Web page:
I have also been amazed over the last 5 months how many women, who have not gone through menopause, or who have never had a fracture nor a DEXA scan (a bone scan that shows bone loss), nor a bone mineral density test, are taking Fosamax. Fosamax has some serious side effects—one that can not be fixed. The drug now carries a warning but we have all become so complacent about reading warnings on labels that most people are not aware of one of the new side effects. Osteocronosis, the break down of the jaw bones, a side effect from taking Fosamax is being downplayed by doctors and the media. News reports and doctors are quoted saying that it rarely happens in those taking oral Fosamax or other bisphophonates only intravenous delivery; that it most often happens in those with cancer; that it mainly occurs after tooth extraction or dental work—but there are reports of spontaneous jaw breakdown in people taking the drug who have not had dental work nor cancer and who are taking oral bisphophonates like Fosamax.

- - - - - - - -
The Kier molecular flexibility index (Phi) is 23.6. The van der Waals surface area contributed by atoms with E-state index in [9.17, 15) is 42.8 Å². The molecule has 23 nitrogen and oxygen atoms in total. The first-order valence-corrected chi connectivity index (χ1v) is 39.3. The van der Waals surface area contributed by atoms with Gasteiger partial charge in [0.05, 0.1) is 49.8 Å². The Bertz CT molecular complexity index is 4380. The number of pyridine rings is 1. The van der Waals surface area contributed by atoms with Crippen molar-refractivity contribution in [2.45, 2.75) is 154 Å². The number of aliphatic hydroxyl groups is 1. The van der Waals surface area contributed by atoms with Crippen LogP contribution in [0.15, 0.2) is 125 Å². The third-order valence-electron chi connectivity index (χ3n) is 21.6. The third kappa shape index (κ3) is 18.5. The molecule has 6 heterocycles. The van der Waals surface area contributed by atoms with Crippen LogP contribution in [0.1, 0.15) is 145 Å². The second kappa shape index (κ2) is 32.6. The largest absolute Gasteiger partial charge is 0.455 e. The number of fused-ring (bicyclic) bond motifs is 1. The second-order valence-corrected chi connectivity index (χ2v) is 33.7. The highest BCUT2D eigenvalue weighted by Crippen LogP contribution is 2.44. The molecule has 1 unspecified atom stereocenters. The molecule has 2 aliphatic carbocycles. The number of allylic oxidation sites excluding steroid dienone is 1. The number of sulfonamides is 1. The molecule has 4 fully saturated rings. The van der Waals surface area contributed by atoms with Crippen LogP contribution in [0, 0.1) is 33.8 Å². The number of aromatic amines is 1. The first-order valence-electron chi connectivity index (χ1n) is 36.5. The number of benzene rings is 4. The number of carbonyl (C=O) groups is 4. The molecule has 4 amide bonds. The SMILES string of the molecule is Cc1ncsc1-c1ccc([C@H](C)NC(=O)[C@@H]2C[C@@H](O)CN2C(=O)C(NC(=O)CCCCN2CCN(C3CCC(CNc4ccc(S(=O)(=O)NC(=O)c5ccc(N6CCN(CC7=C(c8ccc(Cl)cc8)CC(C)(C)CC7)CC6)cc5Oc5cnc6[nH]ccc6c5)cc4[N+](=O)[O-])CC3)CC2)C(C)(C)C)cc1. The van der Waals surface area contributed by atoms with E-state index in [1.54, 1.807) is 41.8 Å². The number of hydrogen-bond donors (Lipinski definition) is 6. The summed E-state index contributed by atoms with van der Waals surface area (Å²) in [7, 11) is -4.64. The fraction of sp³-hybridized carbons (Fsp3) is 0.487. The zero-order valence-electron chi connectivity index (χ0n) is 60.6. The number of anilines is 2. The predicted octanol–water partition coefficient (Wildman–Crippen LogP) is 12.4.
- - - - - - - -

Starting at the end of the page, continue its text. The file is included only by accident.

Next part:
Before taking Fosamax you should know:
  • That it should not be prescribed with estrogen replacement therapy (Premarin). Studies using the two together have shown increased bone turnover and long term studies have not been performed to show what effect this may have.
  • Never take Fosamax with glucocorticoids like Prednisone as the safety of this has not been established
  • You should have a bone mineral density measurement at the initiation of Fosamax or other bisphosphonates and it should be repeated after 6 to 12 months.
  • Ensure you can sit up and follow directions for taking Fosamax as it can cause ulceration of the esophagus if you do not stay upright after taking the drug.
  • Fosamax should not be prescribed to those upper GI tract problems due to the potential for worsening of the underlying disease including dysphagia, esophageal diseases, gastritis, duodenitis, or ulcers.
  • Make sure you do not have low calcium or vitamin D. Hypocalcemia (low calcium levels) must be corrected before initiating therapy with Fosamax. Other disturbances of mineral metabolism (such as vitamin D deficiency) should also be effectively treated before taking the drug. Presumably due to the effects of Fosamax on increasing bone mineral, small asymptomatic decreases in serum calcium and phosphate may occur. Meaning the drug can disrupt your calcium/ phosphate/vitamin D metabolism.
  • Taking aspirin with Fosamax increases upper gastrointestinal adverse events (meaning bleeds and ulcers).
Read about:
Bisphosphonates Actonel, Fosamax, Didrocal and Jaw Breakdown.

What Dentists are saying Click Here